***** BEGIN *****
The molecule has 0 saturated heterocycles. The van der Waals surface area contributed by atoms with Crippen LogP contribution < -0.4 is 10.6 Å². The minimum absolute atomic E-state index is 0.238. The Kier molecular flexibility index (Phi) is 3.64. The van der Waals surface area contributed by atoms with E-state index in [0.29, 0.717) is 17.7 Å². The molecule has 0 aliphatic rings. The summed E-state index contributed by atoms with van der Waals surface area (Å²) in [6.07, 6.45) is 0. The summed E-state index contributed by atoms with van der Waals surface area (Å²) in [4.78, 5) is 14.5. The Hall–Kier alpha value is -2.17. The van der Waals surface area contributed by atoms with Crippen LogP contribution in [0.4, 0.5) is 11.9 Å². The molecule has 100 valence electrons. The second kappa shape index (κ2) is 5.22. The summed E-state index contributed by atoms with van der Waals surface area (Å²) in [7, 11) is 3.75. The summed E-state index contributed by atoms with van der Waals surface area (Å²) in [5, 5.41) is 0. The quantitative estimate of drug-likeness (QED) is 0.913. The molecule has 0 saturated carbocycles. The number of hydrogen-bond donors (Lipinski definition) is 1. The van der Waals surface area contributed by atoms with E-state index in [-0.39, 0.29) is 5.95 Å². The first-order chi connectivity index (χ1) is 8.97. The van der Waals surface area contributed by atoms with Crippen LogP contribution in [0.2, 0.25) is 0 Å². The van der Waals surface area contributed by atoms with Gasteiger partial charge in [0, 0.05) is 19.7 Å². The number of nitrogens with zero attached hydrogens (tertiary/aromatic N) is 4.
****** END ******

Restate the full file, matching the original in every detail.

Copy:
The molecule has 0 saturated heterocycles. The van der Waals surface area contributed by atoms with Crippen LogP contribution < -0.4 is 10.6 Å². The minimum absolute atomic E-state index is 0.238. The Kier molecular flexibility index (Phi) is 3.64. The van der Waals surface area contributed by atoms with E-state index in [0.29, 0.717) is 17.7 Å². The molecule has 0 aliphatic rings. The summed E-state index contributed by atoms with van der Waals surface area (Å²) in [6.07, 6.45) is 0. The summed E-state index contributed by atoms with van der Waals surface area (Å²) in [4.78, 5) is 14.5. The Hall–Kier alpha value is -2.17. The van der Waals surface area contributed by atoms with Crippen LogP contribution in [0.4, 0.5) is 11.9 Å². The molecule has 100 valence electrons. The second kappa shape index (κ2) is 5.22. The summed E-state index contributed by atoms with van der Waals surface area (Å²) in [7, 11) is 3.75. The summed E-state index contributed by atoms with van der Waals surface area (Å²) in [5, 5.41) is 0. The quantitative estimate of drug-likeness (QED) is 0.913. The molecule has 0 saturated carbocycles. The number of hydrogen-bond donors (Lipinski definition) is 1. The van der Waals surface area contributed by atoms with E-state index in [-0.39, 0.29) is 5.95 Å². The first-order chi connectivity index (χ1) is 8.97. The van der Waals surface area contributed by atoms with Crippen LogP contribution in [0.2, 0.25) is 0 Å². The van der Waals surface area contributed by atoms with Gasteiger partial charge in [0, 0.05) is 19.7 Å². The number of nitrogens with zero attached hydrogens (tertiary/aromatic N) is 4.